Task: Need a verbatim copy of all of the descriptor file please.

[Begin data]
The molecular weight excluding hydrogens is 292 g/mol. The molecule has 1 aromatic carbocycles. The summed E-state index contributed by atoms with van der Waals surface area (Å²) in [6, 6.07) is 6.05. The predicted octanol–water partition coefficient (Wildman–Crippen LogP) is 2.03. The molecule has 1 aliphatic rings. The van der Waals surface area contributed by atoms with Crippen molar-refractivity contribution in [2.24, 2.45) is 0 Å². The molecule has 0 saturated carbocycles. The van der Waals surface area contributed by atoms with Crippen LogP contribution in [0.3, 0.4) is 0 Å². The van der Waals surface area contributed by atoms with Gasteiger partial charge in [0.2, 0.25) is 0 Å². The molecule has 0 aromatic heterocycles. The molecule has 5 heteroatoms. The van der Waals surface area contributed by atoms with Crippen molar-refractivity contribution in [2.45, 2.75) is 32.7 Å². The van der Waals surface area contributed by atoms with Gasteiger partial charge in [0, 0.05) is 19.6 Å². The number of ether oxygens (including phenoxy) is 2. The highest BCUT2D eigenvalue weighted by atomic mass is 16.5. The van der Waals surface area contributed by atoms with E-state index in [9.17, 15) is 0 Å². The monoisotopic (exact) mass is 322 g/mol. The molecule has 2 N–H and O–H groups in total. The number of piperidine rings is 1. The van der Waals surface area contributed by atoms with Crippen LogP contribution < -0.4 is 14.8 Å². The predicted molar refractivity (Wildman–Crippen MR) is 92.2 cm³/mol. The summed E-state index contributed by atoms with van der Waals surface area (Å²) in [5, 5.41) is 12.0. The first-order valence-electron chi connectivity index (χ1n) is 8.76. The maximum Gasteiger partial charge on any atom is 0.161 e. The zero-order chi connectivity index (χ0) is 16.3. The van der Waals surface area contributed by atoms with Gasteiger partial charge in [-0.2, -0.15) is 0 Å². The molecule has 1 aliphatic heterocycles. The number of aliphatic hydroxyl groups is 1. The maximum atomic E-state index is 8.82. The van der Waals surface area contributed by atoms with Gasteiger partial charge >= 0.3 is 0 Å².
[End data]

The molecular weight excluding hydrogens is 292 g/mol. The molecule has 1 aromatic carbocycles. The summed E-state index contributed by atoms with van der Waals surface area (Å²) in [6, 6.07) is 6.05. The predicted octanol–water partition coefficient (Wildman–Crippen LogP) is 2.03. The molecule has 1 aliphatic rings. The van der Waals surface area contributed by atoms with Crippen molar-refractivity contribution in [2.24, 2.45) is 0 Å². The molecule has 0 saturated carbocycles. The van der Waals surface area contributed by atoms with Crippen LogP contribution in [0.3, 0.4) is 0 Å². The van der Waals surface area contributed by atoms with Gasteiger partial charge in [0.2, 0.25) is 0 Å². The molecule has 0 aromatic heterocycles. The molecule has 5 heteroatoms. The van der Waals surface area contributed by atoms with Crippen molar-refractivity contribution in [2.45, 2.75) is 32.7 Å². The van der Waals surface area contributed by atoms with Gasteiger partial charge in [0, 0.05) is 19.6 Å². The number of ether oxygens (including phenoxy) is 2. The highest BCUT2D eigenvalue weighted by atomic mass is 16.5. The van der Waals surface area contributed by atoms with E-state index in [9.17, 15) is 0 Å². The monoisotopic (exact) mass is 322 g/mol. The molecule has 2 N–H and O–H groups in total. The number of piperidine rings is 1. The van der Waals surface area contributed by atoms with Crippen LogP contribution < -0.4 is 14.8 Å². The predicted molar refractivity (Wildman–Crippen MR) is 92.2 cm³/mol. The summed E-state index contributed by atoms with van der Waals surface area (Å²) in [5, 5.41) is 12.0. The first-order valence-electron chi connectivity index (χ1n) is 8.76. The maximum Gasteiger partial charge on any atom is 0.161 e. The zero-order chi connectivity index (χ0) is 16.3. The van der Waals surface area contributed by atoms with Gasteiger partial charge in [-0.2, -0.15) is 0 Å². The molecule has 1 aliphatic heterocycles. The number of aliphatic hydroxyl groups is 1. The maximum atomic E-state index is 8.82. The van der Waals surface area contributed by atoms with Gasteiger partial charge >= 0.3 is 0 Å².